Decoding Trends of NEPSE stock data

27 Dec 2023 - Mijahla Shakya

In the world of stocks, data holds the key to understanding how the markets move. All the investments have a degree of risk. But stocks have considered to outperform most other investments over the long run.

NEPSE(Nepal Stock Exchange) is the primary stock exchange of Nepal, provides a platform for the transaction of stocks, bonds through member, market intermediaries like brokers. NEPSE has a become a key player in the country’s financial market, facilitating the trading activities of listed 226 companies as of June 2023. The NEPSE Index is the capitalization-weighted index of all stocks on the Nepal Stock Exchange. Reflecting the large market capitalization of many Nepalese banks, the index is said to predominantly reflect the banking sector.

In the context of this topic, I collected data-wise indices from the NEPSE’s website and as the download option was not available, I used web scraping to get the required data.

Web scraping is used to extract data from websites. It automates the process of fetching web pages, extraction of the necessary information from them and writing it to a file.

Importing Libraries for web scraping

I used Selenium to web scrape as the data was dynamic and required interaction with the website to filter the number of items per page.

Setting up the Selenium Web Driver

Here, Firefox is used as the Web Driver instance. driver.get navigates to the website. The try block performs actions on the webpage, in this case clicks the drop-down menu of items per page and selects 500 and filters the data on the page. Then the rows of the data on the webpage is scraped.

The scrapped data is converted to an array using asarray from NumPy library.

The data in array form is again converted to two-dimensional, tabular data structure DataFrame using pd.DataFrame in order to perform operations on the data.

The data above is written to a CSV(Comma-Separated Values) file as Outputdata. Finally the content is saved as a CSV file and can be used for analysis.

Importing the python libraries and loading dataset

import pandas as pd import numpy as np import matplotlib.pyplot as plt import seaborn as sns import as px

The data is loaded and thousands=',' is used to have the numeric data as float and integer data types which would be otherwise object.

Loading the dataset

data = pd.read_csv(r"Outputdata.csv",thousands=',')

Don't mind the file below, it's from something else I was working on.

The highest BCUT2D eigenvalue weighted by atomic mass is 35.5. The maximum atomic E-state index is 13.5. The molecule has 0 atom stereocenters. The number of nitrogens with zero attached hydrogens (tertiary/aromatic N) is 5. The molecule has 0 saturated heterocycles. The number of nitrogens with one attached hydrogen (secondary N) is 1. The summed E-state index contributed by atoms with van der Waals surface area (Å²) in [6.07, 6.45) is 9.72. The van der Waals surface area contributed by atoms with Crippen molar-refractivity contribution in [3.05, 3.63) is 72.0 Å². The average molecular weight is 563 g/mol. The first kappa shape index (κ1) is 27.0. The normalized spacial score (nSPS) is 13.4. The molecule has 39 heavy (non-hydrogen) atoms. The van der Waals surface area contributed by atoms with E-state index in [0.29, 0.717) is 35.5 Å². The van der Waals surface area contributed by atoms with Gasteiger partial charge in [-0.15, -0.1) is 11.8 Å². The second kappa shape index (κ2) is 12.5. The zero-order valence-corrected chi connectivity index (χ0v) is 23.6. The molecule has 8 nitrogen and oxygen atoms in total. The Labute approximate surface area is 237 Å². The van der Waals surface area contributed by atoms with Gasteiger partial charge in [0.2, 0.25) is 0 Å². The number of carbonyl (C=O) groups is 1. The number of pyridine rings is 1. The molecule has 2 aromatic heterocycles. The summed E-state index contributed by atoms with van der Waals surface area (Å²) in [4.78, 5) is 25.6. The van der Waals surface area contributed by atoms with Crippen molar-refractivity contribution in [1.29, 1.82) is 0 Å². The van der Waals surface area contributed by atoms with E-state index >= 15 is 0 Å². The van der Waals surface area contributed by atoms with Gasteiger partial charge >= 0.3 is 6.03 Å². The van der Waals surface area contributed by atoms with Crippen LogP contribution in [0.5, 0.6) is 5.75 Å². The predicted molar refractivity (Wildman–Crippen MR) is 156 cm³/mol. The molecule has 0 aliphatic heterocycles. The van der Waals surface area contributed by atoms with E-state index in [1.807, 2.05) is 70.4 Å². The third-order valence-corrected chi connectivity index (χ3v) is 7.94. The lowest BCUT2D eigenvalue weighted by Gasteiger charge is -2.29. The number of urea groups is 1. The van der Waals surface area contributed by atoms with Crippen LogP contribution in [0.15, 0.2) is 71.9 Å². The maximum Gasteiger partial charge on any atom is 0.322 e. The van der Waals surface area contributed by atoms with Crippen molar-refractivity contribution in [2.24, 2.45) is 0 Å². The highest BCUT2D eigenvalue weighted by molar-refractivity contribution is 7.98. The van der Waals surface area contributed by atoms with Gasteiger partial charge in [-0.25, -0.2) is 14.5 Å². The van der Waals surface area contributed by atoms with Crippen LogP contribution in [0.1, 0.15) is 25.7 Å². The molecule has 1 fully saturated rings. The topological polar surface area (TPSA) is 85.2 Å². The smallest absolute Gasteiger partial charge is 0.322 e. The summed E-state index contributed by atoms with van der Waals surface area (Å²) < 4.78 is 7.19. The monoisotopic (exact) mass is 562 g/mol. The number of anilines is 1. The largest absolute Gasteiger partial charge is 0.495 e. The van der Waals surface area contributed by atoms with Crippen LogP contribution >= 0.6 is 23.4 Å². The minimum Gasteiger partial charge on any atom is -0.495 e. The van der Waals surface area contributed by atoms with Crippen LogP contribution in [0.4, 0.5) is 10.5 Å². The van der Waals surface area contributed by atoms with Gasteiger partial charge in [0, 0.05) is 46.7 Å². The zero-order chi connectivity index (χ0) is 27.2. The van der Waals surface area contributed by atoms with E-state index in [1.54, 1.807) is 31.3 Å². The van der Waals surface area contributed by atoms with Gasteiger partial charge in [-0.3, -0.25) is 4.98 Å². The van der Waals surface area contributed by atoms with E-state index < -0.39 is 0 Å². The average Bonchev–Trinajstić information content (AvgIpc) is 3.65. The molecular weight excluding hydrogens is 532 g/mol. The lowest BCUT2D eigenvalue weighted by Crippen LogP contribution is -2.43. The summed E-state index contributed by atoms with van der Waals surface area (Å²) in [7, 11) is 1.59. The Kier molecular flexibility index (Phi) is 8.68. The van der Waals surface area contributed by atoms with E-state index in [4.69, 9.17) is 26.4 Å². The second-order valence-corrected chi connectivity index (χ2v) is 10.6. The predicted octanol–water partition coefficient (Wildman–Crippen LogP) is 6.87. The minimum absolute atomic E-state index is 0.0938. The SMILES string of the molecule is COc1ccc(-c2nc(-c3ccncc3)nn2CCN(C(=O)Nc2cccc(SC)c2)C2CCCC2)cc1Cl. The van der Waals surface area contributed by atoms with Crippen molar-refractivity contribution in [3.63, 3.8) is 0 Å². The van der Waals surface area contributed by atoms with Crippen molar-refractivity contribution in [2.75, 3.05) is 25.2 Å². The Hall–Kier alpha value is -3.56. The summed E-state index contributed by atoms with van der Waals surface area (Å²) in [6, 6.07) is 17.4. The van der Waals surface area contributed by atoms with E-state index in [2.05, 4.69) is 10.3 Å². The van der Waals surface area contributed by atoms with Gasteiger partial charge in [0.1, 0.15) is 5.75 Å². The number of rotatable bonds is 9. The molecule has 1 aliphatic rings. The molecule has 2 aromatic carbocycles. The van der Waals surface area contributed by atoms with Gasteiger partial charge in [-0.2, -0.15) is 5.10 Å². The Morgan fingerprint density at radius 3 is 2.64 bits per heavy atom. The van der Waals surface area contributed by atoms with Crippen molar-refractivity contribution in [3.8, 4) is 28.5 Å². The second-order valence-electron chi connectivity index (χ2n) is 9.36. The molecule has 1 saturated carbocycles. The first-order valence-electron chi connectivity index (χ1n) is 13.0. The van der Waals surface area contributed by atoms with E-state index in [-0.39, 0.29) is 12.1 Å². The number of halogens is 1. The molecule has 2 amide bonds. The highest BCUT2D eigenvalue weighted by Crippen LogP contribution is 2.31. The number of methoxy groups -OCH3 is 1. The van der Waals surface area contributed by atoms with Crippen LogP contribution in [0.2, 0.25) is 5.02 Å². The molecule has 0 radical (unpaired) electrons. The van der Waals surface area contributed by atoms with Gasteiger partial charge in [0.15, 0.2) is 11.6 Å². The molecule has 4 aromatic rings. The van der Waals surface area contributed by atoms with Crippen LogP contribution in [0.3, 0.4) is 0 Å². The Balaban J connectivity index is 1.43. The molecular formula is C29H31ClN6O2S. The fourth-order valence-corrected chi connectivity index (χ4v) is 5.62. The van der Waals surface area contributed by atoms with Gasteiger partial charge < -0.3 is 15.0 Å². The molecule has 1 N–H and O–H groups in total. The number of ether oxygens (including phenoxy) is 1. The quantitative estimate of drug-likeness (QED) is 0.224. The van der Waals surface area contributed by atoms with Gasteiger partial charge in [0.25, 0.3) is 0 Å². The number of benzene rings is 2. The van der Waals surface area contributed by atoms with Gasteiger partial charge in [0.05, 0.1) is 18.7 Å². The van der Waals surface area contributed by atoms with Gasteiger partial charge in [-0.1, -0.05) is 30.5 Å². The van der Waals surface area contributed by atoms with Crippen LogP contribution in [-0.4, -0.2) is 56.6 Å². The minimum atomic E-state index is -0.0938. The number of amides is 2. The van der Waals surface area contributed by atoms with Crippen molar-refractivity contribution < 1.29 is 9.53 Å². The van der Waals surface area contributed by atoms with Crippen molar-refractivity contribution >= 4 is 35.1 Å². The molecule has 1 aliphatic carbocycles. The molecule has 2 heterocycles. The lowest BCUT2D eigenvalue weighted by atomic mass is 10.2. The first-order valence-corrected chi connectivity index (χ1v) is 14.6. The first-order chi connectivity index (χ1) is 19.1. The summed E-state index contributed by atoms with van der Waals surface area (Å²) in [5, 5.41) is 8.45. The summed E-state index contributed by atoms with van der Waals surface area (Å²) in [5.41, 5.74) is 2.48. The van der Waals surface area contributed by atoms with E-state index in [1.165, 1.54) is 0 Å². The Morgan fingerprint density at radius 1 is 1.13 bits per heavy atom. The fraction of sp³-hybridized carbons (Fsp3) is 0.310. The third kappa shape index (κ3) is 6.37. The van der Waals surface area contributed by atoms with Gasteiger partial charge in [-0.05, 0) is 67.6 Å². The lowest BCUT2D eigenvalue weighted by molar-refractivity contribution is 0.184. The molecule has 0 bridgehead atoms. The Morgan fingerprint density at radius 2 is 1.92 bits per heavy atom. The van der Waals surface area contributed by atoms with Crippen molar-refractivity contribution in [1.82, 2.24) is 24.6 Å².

Some of the columns are removed so that it is easier to work with the data.

data= data.drop(columns=['SN','ABSOLUTE CHANGE', 'PERCENTAGE CHANGE', 'TURNOVER VALUES'], axis=0)

We can see that some of the columns have been removed.






data.drop_duplicates(keep=False, inplace=True)
data["DATE"]= pd.to_datetime(data["DATE"])

q1= data['CLOSE'].quantile(0.25)
q3= data['CLOSE'].quantile(0.75)
iqr = q3-q1
upper_bound = q3 + 1.5 * iqr
data= data[data['CLOSE'] <= upper_bound]

Data Visualization

plt.figure(figsize=(10, 6))
sns.lineplot(x='DATE', y='CLOSE', data=data)
plt.title('Closing Stock Price Over Time')
plt.ylabel('Closing Stock Price')

From the plot, it can be seen that the closing stock prices slightly increased over time with fluctuations.

data['year'] = data['DATE'].dt.year
sns.boxplot(x='year', y='CLOSE', data=data)
plt.title('Closing Stock Prices by Year')
plt.ylabel('Closing Stock Price')

The stock prices have increased drastically compared to the past year. A heat map can be used to visualize correlation between the stock prices using seaborn.

corr = data[['HIGH', 'LOW', 'CLOSE']].corr()
sns.heatmap(corr, annot=True, cmap='coolwarm')
plt.title('Correlation Between Stock Prices')

We can also visualize the distribution of closing stock price using a histogram.

plt.figure(figsize=(10, 6))
sns.histplot(data['CLOSE'], kde=True)
plt.title('Distribution of Closing Stock Price')
plt.xlabel('Closing Stock Price')

Code for Nepal would like to thank DataCamp Donates for providing Mijahla, and several other fellows access to DataCamp, to learn and grow.